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Posted on: Sep 2, 2016

7th Circuit: Title VII Does Not Protect Against Discrimination Because of Sexual Orientation

This blog has covered the Equal Employment Opportunity Commission's decisions that the language of Title VII prohibits employment discrimination against an individual because of that individual's LGBT status. Late last month, the Seventh Circuit chimed weighed in, the first Circuit Court to do so following the Supreme Court's opinion in Obergefell v. Hodges.
In a long, thorough opinion, the three-judge panel ruled unanimously that Circuit precedent required the conclusion that Title VII does not extend to protect against discrimination because of sexual orientation. The opinion continued with a detailed analysis of the Commission's position before observing,

  • Perhaps the writing is on the wall. It seems unlikely that our society can continue to condone a legal structure in which employees can continue to condone a legal structure in which employees can be fired, harassed, demeaned, singled out for undesirable tasks, paid lower wages, demoted, passed over for promotions, and otherwise discriminated against solely based on who they date, love, or marry. The agency tasked with enforcing Title VII does not condone it; many of the federal courts to consider the matter have stated that they do not condone it; and this court undoubtedly does not condone it. But writing on the wall is not enough. Until the writing comes in the form of a Supreme Court opinion or new legislation, we must adhere to the writing of our prior precedent....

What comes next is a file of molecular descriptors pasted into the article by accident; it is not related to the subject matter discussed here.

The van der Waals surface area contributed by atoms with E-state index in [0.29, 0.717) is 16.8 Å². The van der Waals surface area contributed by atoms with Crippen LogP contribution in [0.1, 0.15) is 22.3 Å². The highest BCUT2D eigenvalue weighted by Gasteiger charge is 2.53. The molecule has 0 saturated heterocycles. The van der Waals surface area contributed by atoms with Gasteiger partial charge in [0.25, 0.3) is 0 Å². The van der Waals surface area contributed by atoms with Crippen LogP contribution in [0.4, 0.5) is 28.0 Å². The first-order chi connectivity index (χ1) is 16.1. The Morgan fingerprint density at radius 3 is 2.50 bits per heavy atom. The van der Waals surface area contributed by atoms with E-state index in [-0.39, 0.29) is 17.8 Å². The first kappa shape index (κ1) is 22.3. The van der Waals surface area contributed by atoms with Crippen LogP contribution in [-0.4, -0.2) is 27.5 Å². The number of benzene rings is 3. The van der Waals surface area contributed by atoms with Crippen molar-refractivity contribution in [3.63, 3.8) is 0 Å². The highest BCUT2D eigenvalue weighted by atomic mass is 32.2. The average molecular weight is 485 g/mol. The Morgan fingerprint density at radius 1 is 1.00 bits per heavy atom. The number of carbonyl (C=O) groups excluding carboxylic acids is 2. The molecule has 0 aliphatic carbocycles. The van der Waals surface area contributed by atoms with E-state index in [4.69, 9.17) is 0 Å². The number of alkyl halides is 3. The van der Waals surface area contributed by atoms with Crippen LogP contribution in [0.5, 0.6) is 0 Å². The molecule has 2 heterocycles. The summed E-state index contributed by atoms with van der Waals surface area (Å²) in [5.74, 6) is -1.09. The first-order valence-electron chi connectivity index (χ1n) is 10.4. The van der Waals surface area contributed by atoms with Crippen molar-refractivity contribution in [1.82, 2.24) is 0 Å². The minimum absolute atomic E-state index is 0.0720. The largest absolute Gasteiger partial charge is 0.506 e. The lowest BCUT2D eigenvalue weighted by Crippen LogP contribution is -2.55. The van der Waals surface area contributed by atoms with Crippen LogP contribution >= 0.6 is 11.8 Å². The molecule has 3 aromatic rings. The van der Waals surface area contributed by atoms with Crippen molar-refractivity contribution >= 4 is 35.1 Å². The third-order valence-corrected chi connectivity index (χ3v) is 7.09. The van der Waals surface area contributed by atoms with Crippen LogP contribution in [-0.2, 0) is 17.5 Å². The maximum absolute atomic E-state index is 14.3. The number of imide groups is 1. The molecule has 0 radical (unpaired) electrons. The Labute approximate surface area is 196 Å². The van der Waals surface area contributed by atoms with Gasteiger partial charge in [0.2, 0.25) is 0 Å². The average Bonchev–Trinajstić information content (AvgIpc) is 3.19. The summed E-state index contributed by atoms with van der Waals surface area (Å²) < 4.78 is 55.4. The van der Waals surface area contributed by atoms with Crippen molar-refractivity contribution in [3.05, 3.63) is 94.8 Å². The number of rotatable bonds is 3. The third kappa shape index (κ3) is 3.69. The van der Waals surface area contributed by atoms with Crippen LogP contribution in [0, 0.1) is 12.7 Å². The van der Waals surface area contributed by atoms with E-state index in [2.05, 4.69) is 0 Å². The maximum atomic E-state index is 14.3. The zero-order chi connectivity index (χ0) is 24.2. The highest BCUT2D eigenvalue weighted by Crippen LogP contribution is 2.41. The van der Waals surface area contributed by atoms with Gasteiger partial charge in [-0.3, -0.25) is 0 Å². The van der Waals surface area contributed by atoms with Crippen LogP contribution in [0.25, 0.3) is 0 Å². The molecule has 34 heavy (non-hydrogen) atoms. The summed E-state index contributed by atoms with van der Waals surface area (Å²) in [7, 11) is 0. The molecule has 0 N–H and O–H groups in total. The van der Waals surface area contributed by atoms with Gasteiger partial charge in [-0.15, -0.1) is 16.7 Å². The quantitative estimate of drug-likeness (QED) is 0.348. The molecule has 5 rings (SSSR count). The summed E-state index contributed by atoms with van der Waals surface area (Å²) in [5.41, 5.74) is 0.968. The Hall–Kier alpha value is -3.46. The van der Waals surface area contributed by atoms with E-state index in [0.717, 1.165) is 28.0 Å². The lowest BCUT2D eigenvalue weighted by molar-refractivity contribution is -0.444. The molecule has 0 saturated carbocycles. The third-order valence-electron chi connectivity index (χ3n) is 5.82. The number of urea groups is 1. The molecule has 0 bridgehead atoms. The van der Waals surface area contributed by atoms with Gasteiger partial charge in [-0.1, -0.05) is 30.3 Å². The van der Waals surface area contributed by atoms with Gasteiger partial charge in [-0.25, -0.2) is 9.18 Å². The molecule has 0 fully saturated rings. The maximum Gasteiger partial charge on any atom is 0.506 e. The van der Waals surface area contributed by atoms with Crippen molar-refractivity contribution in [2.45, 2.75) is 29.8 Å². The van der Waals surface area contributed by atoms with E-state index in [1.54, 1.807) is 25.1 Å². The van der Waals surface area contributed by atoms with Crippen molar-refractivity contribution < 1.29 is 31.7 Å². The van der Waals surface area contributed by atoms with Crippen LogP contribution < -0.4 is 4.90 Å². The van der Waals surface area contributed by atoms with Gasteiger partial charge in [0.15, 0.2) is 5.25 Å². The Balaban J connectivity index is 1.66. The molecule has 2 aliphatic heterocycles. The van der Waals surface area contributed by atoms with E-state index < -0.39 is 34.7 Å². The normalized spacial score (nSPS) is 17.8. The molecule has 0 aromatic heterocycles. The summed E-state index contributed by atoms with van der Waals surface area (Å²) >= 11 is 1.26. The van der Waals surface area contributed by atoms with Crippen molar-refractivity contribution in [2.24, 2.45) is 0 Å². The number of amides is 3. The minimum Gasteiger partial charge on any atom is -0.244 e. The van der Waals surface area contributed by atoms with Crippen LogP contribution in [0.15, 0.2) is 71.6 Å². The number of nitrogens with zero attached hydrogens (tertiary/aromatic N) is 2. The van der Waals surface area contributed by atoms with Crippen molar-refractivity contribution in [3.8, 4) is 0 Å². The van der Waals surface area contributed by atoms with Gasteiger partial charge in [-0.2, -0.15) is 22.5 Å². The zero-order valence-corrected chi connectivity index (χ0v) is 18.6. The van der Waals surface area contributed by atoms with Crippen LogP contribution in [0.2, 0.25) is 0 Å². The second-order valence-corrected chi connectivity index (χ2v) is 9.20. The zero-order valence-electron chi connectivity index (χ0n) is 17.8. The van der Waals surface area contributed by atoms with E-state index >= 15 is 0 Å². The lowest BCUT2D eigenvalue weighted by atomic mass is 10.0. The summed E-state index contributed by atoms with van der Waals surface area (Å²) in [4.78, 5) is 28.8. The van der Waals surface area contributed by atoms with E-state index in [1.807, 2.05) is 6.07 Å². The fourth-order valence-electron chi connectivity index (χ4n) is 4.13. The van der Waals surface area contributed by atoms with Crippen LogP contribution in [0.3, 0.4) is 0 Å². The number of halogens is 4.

(Slip Op., p. 42) (citations omitted). A petition for rehearing en banc is apparently under consideration. Similar cases are currently pending in the Second and Eleventh Circuits. If either of these circuits disagrees with the Seventh Circuit, a circuit split may put the issue before the Supreme Court. 

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